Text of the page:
In the age of A.I - Part 4: It kills us?

A lot of people believe that AI is a thousand times smarter than we are. When it comes to AI being aggressive, what is the first thing that comes to your mind?

Killer robots? Do robots dominate humans? The terminator?


AI, to be simple, is software that writes itself. We usually tend to think of software as stuff that we created. We wrote it, and then the machines did what we told them to do, and it would always follow our commands. This is not any longer true. The AI now is writing itself at speeds that we can hardly comprehend. AI writes its own independently, autonomously, and develops its way of thinking. Scientists know that you can’t take it apart again and figure out what it has done.

For example, this husky picture is mistaken by the AI that it’s a wolf.

When you look at it, which part of the picture do you look into to know that it’s a Husky?

Probably the eyes, the nose, the hair, the shape of the head, position of the ears, etc.

Guess which part of the picture that the AI looks at? It’s the snow in the background.

There was bias in the data set that was fed to this algorithm. Most of the pictures of wolves were in snow, so the AI conflated snow as the presence of wolves. The scary thing about this is that the scientists had no idea this was happening.

What does this affect the world?

Right now, many people are getting information from an AI system, and they trust those. The Compas Criminal Sentencing algorithm is used in 13 states of the U.S to determine criminal recidivism. ProPublica found that if you are African-American, Compas was 77% more likely to qualify you as a potentially violent offender than if you are a Caucasian. This is a natural system used in the real world to judge real people as the same as the surveillance capitalism system in China.

In the eight seconds, the algorithm has assessed 5000 unique features from all of your data. There are exceptional features like how confident you are when you type your loan or a very unexpected feature like the phone battery mode. A person who always keeps the phone battery low has a higher chance of defaulting on debt than others.

But because so many calculations happen within a short period and supercomputers hold them on their own, we don’t know what is happening inside those systems. What if, one day, the AI system evaluates that you are a criminal and you are not allowed to make a loan?

AI systems have become so popular that now military agencies are starting to take an interest in them.

We are making weapons with AI implemented into them. Pegasus, an X-47B owned by the Navy. It’s a drone driven by AI that can fly up to 2000 miles into enemy zones. This drone is invisible, not invisible to the radar; it’s hidden to human eyes. The bottom has an LED layer on it, and the top has cameras that film the sky and project on the bottom a live scene of the clouds up above the drone. Moreover, it can be installed with a Kill-Decision AI program. This autonomous drone can decide by itself whether or not it kills somebody. You read it right.

The question is with the development of automatic weapons. Will one day our new generation of soldiers won’t have to kill?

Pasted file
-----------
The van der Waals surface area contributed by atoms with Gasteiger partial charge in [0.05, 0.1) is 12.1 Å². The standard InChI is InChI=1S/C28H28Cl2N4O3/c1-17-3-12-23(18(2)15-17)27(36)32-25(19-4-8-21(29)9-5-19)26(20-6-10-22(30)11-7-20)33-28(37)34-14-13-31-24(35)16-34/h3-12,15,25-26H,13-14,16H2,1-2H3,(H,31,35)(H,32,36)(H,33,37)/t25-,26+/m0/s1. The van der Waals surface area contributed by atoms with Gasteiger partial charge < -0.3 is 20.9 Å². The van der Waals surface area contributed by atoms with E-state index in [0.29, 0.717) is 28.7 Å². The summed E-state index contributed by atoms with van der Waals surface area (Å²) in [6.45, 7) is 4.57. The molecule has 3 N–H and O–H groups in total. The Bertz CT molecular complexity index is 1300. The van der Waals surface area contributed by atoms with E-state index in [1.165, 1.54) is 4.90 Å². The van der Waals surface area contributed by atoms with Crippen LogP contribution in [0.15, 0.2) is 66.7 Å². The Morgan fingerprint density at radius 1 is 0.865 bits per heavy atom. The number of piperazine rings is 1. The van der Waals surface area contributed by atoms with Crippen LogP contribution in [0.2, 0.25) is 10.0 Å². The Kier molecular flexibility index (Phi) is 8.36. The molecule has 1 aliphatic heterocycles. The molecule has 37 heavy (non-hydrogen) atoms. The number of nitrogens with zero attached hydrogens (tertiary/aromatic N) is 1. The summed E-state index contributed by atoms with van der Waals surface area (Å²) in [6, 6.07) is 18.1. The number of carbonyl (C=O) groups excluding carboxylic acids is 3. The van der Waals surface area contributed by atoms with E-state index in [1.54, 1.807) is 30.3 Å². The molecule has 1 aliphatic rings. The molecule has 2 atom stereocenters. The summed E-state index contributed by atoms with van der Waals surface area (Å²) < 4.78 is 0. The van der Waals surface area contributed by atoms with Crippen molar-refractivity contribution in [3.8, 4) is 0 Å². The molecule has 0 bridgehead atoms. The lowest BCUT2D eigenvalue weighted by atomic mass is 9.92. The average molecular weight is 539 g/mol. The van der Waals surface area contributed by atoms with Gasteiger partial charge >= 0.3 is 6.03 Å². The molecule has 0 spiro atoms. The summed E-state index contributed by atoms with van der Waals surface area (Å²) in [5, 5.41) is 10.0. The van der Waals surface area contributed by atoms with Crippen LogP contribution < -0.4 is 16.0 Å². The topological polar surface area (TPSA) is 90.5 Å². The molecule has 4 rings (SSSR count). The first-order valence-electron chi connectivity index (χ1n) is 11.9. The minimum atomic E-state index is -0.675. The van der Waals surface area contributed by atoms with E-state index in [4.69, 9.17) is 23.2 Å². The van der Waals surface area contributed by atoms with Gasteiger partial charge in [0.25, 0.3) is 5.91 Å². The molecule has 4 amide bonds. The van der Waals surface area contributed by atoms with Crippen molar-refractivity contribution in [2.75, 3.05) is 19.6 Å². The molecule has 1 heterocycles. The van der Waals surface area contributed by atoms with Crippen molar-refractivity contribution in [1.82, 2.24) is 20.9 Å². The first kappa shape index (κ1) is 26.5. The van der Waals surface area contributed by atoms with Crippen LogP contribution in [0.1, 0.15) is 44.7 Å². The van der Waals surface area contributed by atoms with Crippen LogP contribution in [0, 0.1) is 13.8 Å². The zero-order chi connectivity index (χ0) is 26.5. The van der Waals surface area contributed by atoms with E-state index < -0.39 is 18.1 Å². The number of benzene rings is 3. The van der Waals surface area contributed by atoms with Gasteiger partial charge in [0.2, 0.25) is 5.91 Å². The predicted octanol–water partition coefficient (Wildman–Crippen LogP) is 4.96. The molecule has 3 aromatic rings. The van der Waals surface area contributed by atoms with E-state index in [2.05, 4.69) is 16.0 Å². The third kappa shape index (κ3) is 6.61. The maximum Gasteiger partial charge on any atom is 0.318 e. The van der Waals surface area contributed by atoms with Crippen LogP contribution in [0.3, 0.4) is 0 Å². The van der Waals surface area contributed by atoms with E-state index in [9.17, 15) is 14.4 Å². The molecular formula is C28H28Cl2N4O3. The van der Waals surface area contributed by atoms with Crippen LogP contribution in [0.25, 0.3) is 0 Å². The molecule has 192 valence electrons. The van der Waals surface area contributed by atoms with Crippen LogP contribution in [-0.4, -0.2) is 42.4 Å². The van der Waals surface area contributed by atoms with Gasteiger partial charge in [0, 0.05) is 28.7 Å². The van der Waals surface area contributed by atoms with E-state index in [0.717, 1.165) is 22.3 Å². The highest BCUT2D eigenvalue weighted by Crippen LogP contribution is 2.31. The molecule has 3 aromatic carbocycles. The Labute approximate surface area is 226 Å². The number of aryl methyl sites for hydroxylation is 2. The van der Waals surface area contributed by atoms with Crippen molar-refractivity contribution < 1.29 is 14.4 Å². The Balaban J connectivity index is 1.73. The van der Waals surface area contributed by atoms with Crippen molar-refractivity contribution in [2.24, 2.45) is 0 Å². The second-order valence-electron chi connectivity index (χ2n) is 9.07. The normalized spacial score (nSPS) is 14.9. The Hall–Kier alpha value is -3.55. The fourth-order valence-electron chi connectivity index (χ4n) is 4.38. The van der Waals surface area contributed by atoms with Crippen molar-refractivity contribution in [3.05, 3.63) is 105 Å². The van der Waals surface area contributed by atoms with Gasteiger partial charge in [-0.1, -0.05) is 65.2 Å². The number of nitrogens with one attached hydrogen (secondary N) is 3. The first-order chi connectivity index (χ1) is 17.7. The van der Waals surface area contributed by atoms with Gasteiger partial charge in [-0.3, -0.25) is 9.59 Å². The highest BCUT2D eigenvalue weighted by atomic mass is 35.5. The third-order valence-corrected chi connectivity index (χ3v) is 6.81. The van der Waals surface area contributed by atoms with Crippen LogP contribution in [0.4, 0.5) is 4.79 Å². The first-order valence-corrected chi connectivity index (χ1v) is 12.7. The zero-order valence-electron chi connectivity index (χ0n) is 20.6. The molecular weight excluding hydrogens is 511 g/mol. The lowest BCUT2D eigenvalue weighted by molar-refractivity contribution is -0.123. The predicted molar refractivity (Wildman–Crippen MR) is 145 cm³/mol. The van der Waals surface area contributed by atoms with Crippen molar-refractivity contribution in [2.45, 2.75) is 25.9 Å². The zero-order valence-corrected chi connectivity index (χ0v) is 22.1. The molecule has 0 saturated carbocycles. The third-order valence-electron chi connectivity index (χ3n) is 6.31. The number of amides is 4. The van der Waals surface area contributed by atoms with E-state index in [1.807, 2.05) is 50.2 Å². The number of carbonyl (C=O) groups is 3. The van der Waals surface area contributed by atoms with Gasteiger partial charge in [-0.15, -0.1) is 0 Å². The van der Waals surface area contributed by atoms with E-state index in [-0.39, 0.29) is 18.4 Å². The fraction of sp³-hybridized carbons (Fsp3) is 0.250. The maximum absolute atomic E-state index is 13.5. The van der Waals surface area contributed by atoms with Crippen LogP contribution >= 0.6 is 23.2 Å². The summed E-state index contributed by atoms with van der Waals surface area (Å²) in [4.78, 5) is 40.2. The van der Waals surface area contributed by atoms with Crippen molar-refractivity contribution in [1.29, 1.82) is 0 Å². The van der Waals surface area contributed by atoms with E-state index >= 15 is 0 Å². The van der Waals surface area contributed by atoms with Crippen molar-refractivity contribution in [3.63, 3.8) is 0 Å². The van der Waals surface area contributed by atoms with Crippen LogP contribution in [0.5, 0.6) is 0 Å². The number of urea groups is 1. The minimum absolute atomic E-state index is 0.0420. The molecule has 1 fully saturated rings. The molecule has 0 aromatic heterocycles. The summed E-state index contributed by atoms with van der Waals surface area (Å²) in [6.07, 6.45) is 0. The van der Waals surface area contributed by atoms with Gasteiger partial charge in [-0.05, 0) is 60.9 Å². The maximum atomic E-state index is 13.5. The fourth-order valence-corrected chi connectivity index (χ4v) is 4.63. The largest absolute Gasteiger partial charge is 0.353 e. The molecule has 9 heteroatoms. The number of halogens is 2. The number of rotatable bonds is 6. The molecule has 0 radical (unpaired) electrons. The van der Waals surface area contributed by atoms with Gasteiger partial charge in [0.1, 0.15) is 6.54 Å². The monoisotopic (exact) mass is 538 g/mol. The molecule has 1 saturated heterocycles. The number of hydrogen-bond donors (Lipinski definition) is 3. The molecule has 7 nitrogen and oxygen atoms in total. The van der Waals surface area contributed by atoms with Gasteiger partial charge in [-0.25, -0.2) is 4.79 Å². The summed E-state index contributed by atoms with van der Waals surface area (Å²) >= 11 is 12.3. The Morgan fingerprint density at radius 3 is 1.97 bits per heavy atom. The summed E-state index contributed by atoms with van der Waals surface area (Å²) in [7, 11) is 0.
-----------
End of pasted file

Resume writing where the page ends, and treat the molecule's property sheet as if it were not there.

It’s an appealing idea that robots will fight other robots someday, and no one will get hurt. Unfortunately, if it worked like that, we could say: “Well, let’s just sit here and play a video game to decide who wins this war.” No one will retreat until they cannot bear the consequences of war. Even if the enemy kills all your robots, they will not stop until they kill all your people.

In this century, wars don’t happen only on the battlefield. They are on the internet as well. Social networks have become one of the most potent weapons. These days social networks track your behaviors and apply AI algorithms to predict users’ interests. It’s not just about what you post. It’s the way you post them. It’s not just that you make plans to see your friends, it’s whether you say: “I’ll see you later” or “I’ll see you at 5:15PM”. It’s not just that you talk about what you want to buy when you go to a supermarket. Whether you simply write them out haphazardly in a paragraph or list them as bullet points. All of these tiny signals are the behavioral surplus that has predictive value.

In 2010, Facebook had an experiment with AI predictive power. They called it “a social contagion” experiment. They wanted to see if online messaging could influence real-world behavior. The aim was to get more people to the polls in the 2010 midterm elections. They provided 61 million users an “I voted” button together with faces of friends who had voted. A subset of users received just the switch. In the end, they claimed to have nudged 340,000 people to vote. They did another experiment. Among those, by adjusting their feeds, they can make users happy or sad. Facebook was unaware of where they were until 2018, when the Facebook–Cambridge Analytica data scandal happened. This scandal concerned the obtaining of the personal data of millions of Facebook users without their permission by British consulting firm Cambridge Analytica, predominantly to be used for political advertising. The purpose was to target and manipulate voters in the 2016 presidential campaign.

“Now we know that any billionaire with enough money, who can buy the data, buy the AI, they too can commandeer the public and infect and infiltrate and upend our democracy with the same methodologies that surveillance capitalism uses every single day.” - said Shoshana Zuboff, author of The age of surveillance capitalism.

In 2016, a game of Go gave us a glimpse of the future of artificial intelligence. In this crazy explosion of AI, we have in our hands this new mighty power. It depends on whether we will go blind for this power or create a careful strategy to harness it.

The end of part 04.

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